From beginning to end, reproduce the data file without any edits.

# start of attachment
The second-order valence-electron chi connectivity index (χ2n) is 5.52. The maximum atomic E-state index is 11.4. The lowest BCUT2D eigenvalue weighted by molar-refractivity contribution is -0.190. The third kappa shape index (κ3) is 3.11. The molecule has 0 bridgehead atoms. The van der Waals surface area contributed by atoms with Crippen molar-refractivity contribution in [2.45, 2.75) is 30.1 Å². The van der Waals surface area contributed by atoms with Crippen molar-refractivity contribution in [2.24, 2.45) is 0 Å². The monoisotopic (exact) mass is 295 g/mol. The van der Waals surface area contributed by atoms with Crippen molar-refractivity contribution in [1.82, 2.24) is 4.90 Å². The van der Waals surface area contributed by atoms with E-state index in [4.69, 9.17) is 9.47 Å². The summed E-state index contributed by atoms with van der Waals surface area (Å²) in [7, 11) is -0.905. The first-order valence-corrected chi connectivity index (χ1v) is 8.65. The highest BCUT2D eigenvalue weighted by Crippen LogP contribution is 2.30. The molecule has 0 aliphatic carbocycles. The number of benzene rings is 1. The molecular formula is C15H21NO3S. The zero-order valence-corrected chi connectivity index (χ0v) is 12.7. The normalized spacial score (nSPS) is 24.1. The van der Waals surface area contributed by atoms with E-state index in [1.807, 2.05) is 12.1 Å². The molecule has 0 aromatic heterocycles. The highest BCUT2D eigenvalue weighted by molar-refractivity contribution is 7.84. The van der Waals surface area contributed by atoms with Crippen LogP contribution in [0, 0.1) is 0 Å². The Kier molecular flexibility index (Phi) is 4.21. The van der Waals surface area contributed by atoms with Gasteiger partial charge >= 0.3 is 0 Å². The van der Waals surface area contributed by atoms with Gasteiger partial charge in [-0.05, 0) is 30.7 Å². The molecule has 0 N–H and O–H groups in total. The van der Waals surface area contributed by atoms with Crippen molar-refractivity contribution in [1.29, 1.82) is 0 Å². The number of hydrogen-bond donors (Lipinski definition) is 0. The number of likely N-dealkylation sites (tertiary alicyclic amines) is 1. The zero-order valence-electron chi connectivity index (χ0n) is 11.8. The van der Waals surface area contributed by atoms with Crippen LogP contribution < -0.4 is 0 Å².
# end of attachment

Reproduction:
The second-order valence-electron chi connectivity index (χ2n) is 5.52. The maximum atomic E-state index is 11.4. The lowest BCUT2D eigenvalue weighted by molar-refractivity contribution is -0.190. The third kappa shape index (κ3) is 3.11. The molecule has 0 bridgehead atoms. The van der Waals surface area contributed by atoms with Crippen molar-refractivity contribution in [2.45, 2.75) is 30.1 Å². The van der Waals surface area contributed by atoms with Crippen molar-refractivity contribution in [2.24, 2.45) is 0 Å². The monoisotopic (exact) mass is 295 g/mol. The van der Waals surface area contributed by atoms with Crippen molar-refractivity contribution in [1.82, 2.24) is 4.90 Å². The van der Waals surface area contributed by atoms with E-state index in [4.69, 9.17) is 9.47 Å². The summed E-state index contributed by atoms with van der Waals surface area (Å²) in [7, 11) is -0.905. The first-order valence-corrected chi connectivity index (χ1v) is 8.65. The highest BCUT2D eigenvalue weighted by Crippen LogP contribution is 2.30. The molecule has 0 aliphatic carbocycles. The number of benzene rings is 1. The molecular formula is C15H21NO3S. The zero-order valence-corrected chi connectivity index (χ0v) is 12.7. The normalized spacial score (nSPS) is 24.1. The van der Waals surface area contributed by atoms with E-state index in [1.807, 2.05) is 12.1 Å². The molecule has 0 aromatic heterocycles. The highest BCUT2D eigenvalue weighted by molar-refractivity contribution is 7.84. The van der Waals surface area contributed by atoms with Crippen LogP contribution in [0, 0.1) is 0 Å². The Kier molecular flexibility index (Phi) is 4.21. The van der Waals surface area contributed by atoms with Gasteiger partial charge >= 0.3 is 0 Å². The van der Waals surface area contributed by atoms with Gasteiger partial charge in [-0.05, 0) is 30.7 Å². The molecule has 0 N–H and O–H groups in total. The van der Waals surface area contributed by atoms with Crippen molar-refractivity contribution in [1.29, 1.82) is 0 Å². The number of hydrogen-bond donors (Lipinski definition) is 0. The number of likely N-dealkylation sites (tertiary alicyclic amines) is 1. The zero-order valence-electron chi connectivity index (χ0n) is 11.8. The van der Waals surface area contributed by atoms with Crippen LogP contribution < -0.4 is 0 Å².